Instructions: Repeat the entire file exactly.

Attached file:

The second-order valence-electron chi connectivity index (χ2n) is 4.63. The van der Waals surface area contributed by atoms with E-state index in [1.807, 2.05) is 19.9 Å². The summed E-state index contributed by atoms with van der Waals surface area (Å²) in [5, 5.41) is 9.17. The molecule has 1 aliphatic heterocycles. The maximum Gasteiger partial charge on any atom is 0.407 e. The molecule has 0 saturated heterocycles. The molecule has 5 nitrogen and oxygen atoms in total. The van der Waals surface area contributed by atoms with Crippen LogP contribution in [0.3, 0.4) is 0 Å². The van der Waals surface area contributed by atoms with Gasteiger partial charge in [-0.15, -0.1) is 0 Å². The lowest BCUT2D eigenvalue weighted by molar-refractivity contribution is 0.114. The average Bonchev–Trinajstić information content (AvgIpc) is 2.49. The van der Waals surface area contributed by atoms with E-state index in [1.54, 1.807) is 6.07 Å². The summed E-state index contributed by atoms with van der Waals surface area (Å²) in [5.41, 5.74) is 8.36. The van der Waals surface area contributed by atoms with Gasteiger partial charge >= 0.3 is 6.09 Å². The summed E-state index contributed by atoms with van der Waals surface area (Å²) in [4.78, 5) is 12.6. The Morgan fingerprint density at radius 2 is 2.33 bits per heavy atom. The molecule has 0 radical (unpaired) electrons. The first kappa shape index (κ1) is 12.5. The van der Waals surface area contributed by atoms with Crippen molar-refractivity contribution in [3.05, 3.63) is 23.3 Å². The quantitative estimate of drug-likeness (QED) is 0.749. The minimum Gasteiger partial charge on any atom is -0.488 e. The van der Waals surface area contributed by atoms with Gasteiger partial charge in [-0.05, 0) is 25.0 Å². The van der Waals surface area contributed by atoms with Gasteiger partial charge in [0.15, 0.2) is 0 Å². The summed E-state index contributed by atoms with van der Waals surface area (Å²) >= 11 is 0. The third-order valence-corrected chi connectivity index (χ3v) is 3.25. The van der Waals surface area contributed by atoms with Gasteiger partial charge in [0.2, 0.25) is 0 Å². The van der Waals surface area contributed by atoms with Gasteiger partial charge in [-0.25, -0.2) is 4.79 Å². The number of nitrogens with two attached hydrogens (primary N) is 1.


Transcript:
The second-order valence-electron chi connectivity index (χ2n) is 4.63. The van der Waals surface area contributed by atoms with E-state index in [1.807, 2.05) is 19.9 Å². The summed E-state index contributed by atoms with van der Waals surface area (Å²) in [5, 5.41) is 9.17. The molecule has 1 aliphatic heterocycles. The maximum Gasteiger partial charge on any atom is 0.407 e. The molecule has 0 saturated heterocycles. The molecule has 5 nitrogen and oxygen atoms in total. The van der Waals surface area contributed by atoms with Crippen LogP contribution in [0.3, 0.4) is 0 Å². The van der Waals surface area contributed by atoms with Gasteiger partial charge in [-0.15, -0.1) is 0 Å². The lowest BCUT2D eigenvalue weighted by molar-refractivity contribution is 0.114. The average Bonchev–Trinajstić information content (AvgIpc) is 2.49. The van der Waals surface area contributed by atoms with E-state index in [1.54, 1.807) is 6.07 Å². The summed E-state index contributed by atoms with van der Waals surface area (Å²) in [5.41, 5.74) is 8.36. The van der Waals surface area contributed by atoms with Gasteiger partial charge >= 0.3 is 6.09 Å². The summed E-state index contributed by atoms with van der Waals surface area (Å²) in [4.78, 5) is 12.6. The Morgan fingerprint density at radius 2 is 2.33 bits per heavy atom. The molecule has 0 radical (unpaired) electrons. The first kappa shape index (κ1) is 12.5. The van der Waals surface area contributed by atoms with Crippen molar-refractivity contribution in [3.05, 3.63) is 23.3 Å². The quantitative estimate of drug-likeness (QED) is 0.749. The minimum Gasteiger partial charge on any atom is -0.488 e. The van der Waals surface area contributed by atoms with Gasteiger partial charge in [-0.05, 0) is 25.0 Å². The van der Waals surface area contributed by atoms with Gasteiger partial charge in [0.15, 0.2) is 0 Å². The summed E-state index contributed by atoms with van der Waals surface area (Å²) >= 11 is 0. The third-order valence-corrected chi connectivity index (χ3v) is 3.25. The van der Waals surface area contributed by atoms with Gasteiger partial charge in [0.2, 0.25) is 0 Å². The van der Waals surface area contributed by atoms with Gasteiger partial charge in [-0.25, -0.2) is 4.79 Å². The number of nitrogens with two attached hydrogens (primary N) is 1.